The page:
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Wednesday Morning Roundup


by Stephen Becker 11 Nov 2009

LOOKING SOUTH OUT WEST: Fort Worth is about to get its Latin Music fix with a pair of festivals specializing in the music of Central and South America. TCU’s Latin American Music Festival begins on Friday, which will be followed by Fort Worth Symphony Orchestra Music Director Miguel Harth-Bedoya’s Caminos del Inka series the following […]

CTA TBD

LOOKING SOUTH OUT WEST: Fort Worth is about to get its Latin Music fix with a pair of festivals specializing in the music of Central and South America. TCU’s Latin American Music Festival begins on Friday, which will be followed by Fort Worth Symphony Orchestra Music Director Miguel Harth-Bedoya’s Caminos del Inka series the following week. And the audiences aren’t the only ones who will benefit. “It is very important for students to get to know other ways of making music,” German Gutierrez, who coordinates the TCU festival, tells dfw.com. “All of those rhythms are not the ones that they usually play; young people have a hard time playing bambucos and sambas. Our students get to work with Latin-American artists. It’s an enriching experience.” To learn more about the FWSO program, be sure to watch Think on Channel 13 on Friday, when Harth-Bedoya is one of the guests.

TOUGH TOPICS: “My thought process was, ‘If I could go back and hand myself a book, what would it be?’ ” That’s how Dallas author Bill Cochran approaches the books he writes for children, he tells dallasnews.com. One of his books, My Parents Are Divorced, My Elbows Have Nicknames, and Other Facts About Me, helps kids when their parents split. He has first hand knowledge there, both as a child of divorced parents and after going through his own divorce. Another is titled The Forever Dog and deals with the pain that comes from the death of a pet.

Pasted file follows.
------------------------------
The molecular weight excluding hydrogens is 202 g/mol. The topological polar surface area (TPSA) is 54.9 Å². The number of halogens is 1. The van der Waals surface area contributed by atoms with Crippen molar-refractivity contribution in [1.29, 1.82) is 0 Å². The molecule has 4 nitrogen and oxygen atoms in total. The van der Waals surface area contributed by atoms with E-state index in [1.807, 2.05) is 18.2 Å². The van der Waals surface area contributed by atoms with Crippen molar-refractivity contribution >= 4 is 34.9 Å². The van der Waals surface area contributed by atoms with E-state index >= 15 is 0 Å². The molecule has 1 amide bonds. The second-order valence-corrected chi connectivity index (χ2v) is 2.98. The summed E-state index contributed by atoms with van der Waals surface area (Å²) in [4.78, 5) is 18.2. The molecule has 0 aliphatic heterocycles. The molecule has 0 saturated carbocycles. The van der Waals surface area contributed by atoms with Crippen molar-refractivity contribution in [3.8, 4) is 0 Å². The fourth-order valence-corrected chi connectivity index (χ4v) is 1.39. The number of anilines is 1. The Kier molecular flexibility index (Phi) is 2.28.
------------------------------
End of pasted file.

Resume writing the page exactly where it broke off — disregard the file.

RECENT THEATER REVIEWS: Lawson Taitte says Stage West’s Good Things needs a few trims to cut to the choice bits (dallasnews.com) … Mark Lowry calls the terrorism drama Empty Room, playing at Ochre House, “the tightest and finest piece of theater Balanced Almond has created to date.” (theaterjones.com) … Opinion is split on Second Thought Theatre’s A Lie of the Mind. Alexandra Bonifield says that, “the company rises to the occasion,” of Sam Shepard’s difficult play, “with style, grit and relish.” (Critical Rant and Rave). Lowry’s not so sure. “Despite a few amazing performances … it never achieves a sense of cohesion,” he writes. (theaterjones.com).

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